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a life in architecture baroness blackstone

Would it be cheating, asks Baroness Blackstone, the minister of state for education and employment, if she were to choose a view as her first choice, rather than a building? The view she has in mind is that of the north bank of the Thames as you cross Waterloo Bridge. 'I think it shows more than almost any other view in London the amazing richness, range and diversity of London's architecture.

It's wonderful in the early morning light; it's marvellous at sunset, and also in the dark. You see Somerset House, the Savoy and then on down to the Lubianka-like Ministry of Defence. It is the most extraordinary and wonderful view.'

Her second choice, Durham Cathedral (above), reflects her love of history and interest in all things Medieval - 'the greatest Norman building in Britain and wonderful when seen from a distance'.Sombre, solid and moving are the adjectives she uses to describe it.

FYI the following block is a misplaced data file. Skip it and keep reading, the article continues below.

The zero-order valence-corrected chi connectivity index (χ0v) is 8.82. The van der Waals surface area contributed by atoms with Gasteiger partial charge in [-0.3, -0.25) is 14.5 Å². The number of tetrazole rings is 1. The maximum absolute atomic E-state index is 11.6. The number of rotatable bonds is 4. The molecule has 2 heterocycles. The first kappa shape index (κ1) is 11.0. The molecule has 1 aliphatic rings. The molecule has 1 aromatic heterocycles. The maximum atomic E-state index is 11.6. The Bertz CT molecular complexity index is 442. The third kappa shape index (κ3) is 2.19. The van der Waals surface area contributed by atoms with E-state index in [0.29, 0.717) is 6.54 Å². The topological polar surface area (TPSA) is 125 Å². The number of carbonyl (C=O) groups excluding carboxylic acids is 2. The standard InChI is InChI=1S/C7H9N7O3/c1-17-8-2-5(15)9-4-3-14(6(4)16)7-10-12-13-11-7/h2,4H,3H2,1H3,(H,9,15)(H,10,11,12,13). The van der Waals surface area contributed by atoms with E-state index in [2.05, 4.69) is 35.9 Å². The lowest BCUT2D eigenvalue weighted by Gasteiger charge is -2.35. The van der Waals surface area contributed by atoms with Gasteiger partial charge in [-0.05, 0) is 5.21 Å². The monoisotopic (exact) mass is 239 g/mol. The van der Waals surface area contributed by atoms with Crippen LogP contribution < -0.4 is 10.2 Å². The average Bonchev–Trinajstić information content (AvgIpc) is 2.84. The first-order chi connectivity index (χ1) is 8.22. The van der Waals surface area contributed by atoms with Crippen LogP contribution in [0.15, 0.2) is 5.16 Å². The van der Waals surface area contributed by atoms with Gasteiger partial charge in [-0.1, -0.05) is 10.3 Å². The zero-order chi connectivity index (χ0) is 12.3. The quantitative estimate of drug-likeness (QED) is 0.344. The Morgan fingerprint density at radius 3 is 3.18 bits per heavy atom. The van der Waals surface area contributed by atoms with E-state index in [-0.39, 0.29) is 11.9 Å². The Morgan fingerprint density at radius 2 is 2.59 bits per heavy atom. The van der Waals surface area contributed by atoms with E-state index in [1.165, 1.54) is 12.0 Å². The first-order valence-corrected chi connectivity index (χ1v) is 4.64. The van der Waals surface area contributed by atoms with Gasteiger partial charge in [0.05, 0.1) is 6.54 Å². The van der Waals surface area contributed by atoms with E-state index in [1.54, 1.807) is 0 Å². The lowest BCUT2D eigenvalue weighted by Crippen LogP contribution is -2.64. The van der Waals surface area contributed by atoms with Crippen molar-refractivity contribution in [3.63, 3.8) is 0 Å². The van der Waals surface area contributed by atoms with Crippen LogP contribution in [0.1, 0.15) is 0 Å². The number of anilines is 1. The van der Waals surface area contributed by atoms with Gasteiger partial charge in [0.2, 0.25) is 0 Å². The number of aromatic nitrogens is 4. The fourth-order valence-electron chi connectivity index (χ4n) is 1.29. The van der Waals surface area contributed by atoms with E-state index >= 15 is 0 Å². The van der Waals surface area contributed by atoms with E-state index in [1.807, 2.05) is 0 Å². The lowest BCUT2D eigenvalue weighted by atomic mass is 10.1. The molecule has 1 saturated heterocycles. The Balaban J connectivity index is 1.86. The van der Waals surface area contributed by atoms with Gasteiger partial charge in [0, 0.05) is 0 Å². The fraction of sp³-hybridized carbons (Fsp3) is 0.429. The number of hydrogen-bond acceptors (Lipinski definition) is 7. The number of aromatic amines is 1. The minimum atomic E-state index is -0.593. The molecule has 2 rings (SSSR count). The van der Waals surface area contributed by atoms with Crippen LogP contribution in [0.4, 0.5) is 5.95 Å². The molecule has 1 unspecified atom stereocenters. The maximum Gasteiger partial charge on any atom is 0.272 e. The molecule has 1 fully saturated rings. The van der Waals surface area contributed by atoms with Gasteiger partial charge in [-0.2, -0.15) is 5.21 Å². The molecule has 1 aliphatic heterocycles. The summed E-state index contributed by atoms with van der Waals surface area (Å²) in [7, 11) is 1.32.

Her third choice surely reveals some of the tensions of her job. A frequent traveller, she thinks Lord Foster's Stansted 'one of the best airport buildings in the world'. She admires the elegant sweep of glass and steel that greets you as you approach, she likes the inside, too, and she particularly appreciates the fact that it is 'a building that works'. Baroness Blackstone believes that modern architects have an obligation to produce designs that are userfriendly.

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